Carried feelings that are diagnosed or mis-diagnosed as psychiatric disorders.

Carrie Willey
By Carrie Willey, PhD, LPC (Clinical Director)

Pia Mellody has written extensively about Induced Feelings or Carried Feelings. This is the feeling energy that is absorbed by children in a dysfunctional family. When the parents or the Major Caregivers are unwilling to own or unconscious about their feelings, the children take that energy on. For example, if a mother rages, spewing anger all around, the child, because he/she is egocentric, believes that energy truly belongs to him/her and it is stored in the cellular memory of the body. If the caregiver is willing to take ownership, for example, the mother explains to the child that she is angry about a situation, but it has nothing to do with the child, then the child does not have to take on that energy. If a parent is critical, physically abusive or shaming of a child, the child will take on the energy of shame. If the father were to talk to the child about his/her behavior rather than attacking the child’s being, then the child has a choice about taking on the energy of shame. For example, if the father could tell the child that the behavior they have needs to be changed and it has nothing to do with a child’s worth or value, then the child would be less likely to take on the energy of shame. All too often, however, a child is told that they are a nuisance, bother, unacceptable, stupid, in-the-way, an idiot or unworthy.

Having worked in the field of Counseling since 1983, I have witnessed clients who have an overload of carried feelings that are diagnosed with a psychiatric disorder that leads to a plethora of medications and years of talk therapy that is not particularly helpful.

A person can glean the gifts of each feeling and can handle his/her own feelings; however, carried feelings are experienced as exaggerated (bigger than big), they are way out of proportion to the situation (they don’t make sense) and they won’t go away, no matter how much talk therapy they can do or afford.

When a person has carried anger, it is expressed either outwardly with fits of rage or internally with self-destructive behavior. This can be misdiagnosed as the irritable aspect of Bi-polar disorder or Intermittent Explosive Disorder.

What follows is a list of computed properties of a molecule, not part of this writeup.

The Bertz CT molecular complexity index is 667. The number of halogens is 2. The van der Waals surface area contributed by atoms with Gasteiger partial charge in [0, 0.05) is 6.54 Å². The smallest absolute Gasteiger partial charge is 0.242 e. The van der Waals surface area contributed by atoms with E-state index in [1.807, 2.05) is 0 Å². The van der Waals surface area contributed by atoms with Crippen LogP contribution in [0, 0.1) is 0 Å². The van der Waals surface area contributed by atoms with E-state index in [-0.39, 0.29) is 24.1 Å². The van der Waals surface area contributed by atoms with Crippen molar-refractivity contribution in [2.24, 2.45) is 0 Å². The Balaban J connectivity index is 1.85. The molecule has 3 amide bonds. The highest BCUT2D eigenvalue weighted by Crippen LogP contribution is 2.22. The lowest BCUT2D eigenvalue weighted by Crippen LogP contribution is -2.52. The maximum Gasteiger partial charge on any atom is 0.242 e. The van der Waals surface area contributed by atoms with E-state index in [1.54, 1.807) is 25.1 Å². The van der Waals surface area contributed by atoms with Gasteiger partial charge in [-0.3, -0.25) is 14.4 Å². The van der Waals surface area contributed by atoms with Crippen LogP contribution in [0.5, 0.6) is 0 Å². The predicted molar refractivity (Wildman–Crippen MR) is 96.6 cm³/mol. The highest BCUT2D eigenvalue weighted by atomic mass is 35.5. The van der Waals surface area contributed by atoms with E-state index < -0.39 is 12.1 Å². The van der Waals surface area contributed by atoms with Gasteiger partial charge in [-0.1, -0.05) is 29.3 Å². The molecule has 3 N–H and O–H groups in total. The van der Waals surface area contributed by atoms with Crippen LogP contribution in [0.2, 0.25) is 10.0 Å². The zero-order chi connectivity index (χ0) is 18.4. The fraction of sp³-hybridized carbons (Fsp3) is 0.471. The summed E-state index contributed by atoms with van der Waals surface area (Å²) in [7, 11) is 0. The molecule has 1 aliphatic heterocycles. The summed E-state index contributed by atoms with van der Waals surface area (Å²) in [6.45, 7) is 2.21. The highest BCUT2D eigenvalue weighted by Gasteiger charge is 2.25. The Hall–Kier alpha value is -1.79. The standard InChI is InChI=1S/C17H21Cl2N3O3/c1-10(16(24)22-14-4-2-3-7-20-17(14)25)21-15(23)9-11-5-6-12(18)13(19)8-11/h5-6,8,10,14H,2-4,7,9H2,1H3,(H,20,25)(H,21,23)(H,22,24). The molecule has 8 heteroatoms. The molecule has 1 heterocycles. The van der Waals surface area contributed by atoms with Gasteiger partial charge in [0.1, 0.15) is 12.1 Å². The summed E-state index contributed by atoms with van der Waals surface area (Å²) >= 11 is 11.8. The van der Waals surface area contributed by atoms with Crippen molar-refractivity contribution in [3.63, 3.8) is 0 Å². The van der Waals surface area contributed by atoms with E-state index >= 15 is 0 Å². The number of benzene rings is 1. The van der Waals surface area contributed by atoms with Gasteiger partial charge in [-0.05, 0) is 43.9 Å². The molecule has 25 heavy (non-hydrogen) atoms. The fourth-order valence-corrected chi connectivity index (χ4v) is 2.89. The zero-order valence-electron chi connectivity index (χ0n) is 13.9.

When a person has carried fear, it often misdiagnosed as Generalized Anxiety Disorder, NOS, or Panic Disorder or specific phobias, i.e., Agoraphobia, Acrophobia, Claustrophobia, etc.

When a person has carried pain, it is often expressed as a sense of hopelessness and depression. There are a myriad of diagnoses that could be pinned on carried pain, i.e., Major Depression, Dysthymia, Uni-polar Disorder, Bi-polar I, Bi-polar Disorder II, or Adjustment Disorder with Depression, to mention a few.

When a person has carried shame, it is experienced as a general sense of worthlessness. A person with carried shame will attempt to use other people places or things to gain a sense of worth or value. These individuals will also deflect or disown any sense of accomplishment and will sabotage success. Carried shame is often misdiagnosed as a Personality Disorder, such as, Dependent Personality Disorder, Borderline Personality Disorder or even Schizotypal Personality Disorder.

A person who has carried guilt will have a sense of being “stuck” or paralyzed. They will be unable to move forward in life and carry a sense of emptiness. These individuals are often misdiagnosed with Dysthymia or Major Depression; or, they may receive a Personality Disorder Diagnosis.

At Shades of Hope, one of the major tasks is to assess a client’s carried feeling through examination of the Family of Origin. Then, once the carried feelings are identified the client is assisted, through an experiential process in “giving back” those carried feelings energetically .  . . essentially releasing them from the cellular memory. This process is called Shame and Anger Reduction.

Once the client is clear from the carried feelings, the client is then able to be assessed for psychiatric disorders.